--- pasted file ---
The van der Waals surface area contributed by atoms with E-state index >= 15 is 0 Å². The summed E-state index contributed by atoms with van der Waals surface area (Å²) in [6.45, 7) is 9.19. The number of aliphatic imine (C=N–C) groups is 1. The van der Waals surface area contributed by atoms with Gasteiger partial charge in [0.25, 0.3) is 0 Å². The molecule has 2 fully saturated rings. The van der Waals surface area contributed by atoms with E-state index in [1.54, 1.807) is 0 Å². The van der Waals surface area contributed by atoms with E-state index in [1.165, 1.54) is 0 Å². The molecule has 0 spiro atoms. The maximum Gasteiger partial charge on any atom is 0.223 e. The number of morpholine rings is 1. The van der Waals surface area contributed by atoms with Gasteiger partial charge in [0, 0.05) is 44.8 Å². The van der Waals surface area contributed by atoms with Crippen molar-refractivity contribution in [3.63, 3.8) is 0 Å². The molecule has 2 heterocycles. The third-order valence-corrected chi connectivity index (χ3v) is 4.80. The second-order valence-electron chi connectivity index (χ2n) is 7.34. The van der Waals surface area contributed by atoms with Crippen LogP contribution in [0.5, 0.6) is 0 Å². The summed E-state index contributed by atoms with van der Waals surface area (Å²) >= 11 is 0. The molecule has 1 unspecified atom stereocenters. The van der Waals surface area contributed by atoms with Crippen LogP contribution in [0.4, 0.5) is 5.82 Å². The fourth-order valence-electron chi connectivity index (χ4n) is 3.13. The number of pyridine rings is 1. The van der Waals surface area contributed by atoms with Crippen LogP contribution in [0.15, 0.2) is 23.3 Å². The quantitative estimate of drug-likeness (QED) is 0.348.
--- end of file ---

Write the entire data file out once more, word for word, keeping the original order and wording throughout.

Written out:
The van der Waals surface area contributed by atoms with E-state index >= 15 is 0 Å². The summed E-state index contributed by atoms with van der Waals surface area (Å²) in [6.45, 7) is 9.19. The number of aliphatic imine (C=N–C) groups is 1. The van der Waals surface area contributed by atoms with Gasteiger partial charge in [0.25, 0.3) is 0 Å². The molecule has 2 fully saturated rings. The van der Waals surface area contributed by atoms with E-state index in [1.54, 1.807) is 0 Å². The van der Waals surface area contributed by atoms with E-state index in [1.165, 1.54) is 0 Å². The molecule has 0 spiro atoms. The maximum Gasteiger partial charge on any atom is 0.223 e. The number of morpholine rings is 1. The van der Waals surface area contributed by atoms with Gasteiger partial charge in [0, 0.05) is 44.8 Å². The van der Waals surface area contributed by atoms with Crippen molar-refractivity contribution in [3.63, 3.8) is 0 Å². The molecule has 2 heterocycles. The third-order valence-corrected chi connectivity index (χ3v) is 4.80. The second-order valence-electron chi connectivity index (χ2n) is 7.34. The van der Waals surface area contributed by atoms with Crippen LogP contribution in [0.5, 0.6) is 0 Å². The summed E-state index contributed by atoms with van der Waals surface area (Å²) >= 11 is 0. The molecule has 1 unspecified atom stereocenters. The van der Waals surface area contributed by atoms with Crippen LogP contribution in [0.4, 0.5) is 5.82 Å². The fourth-order valence-electron chi connectivity index (χ4n) is 3.13. The number of pyridine rings is 1. The van der Waals surface area contributed by atoms with Crippen LogP contribution in [0.15, 0.2) is 23.3 Å². The quantitative estimate of drug-likeness (QED) is 0.348.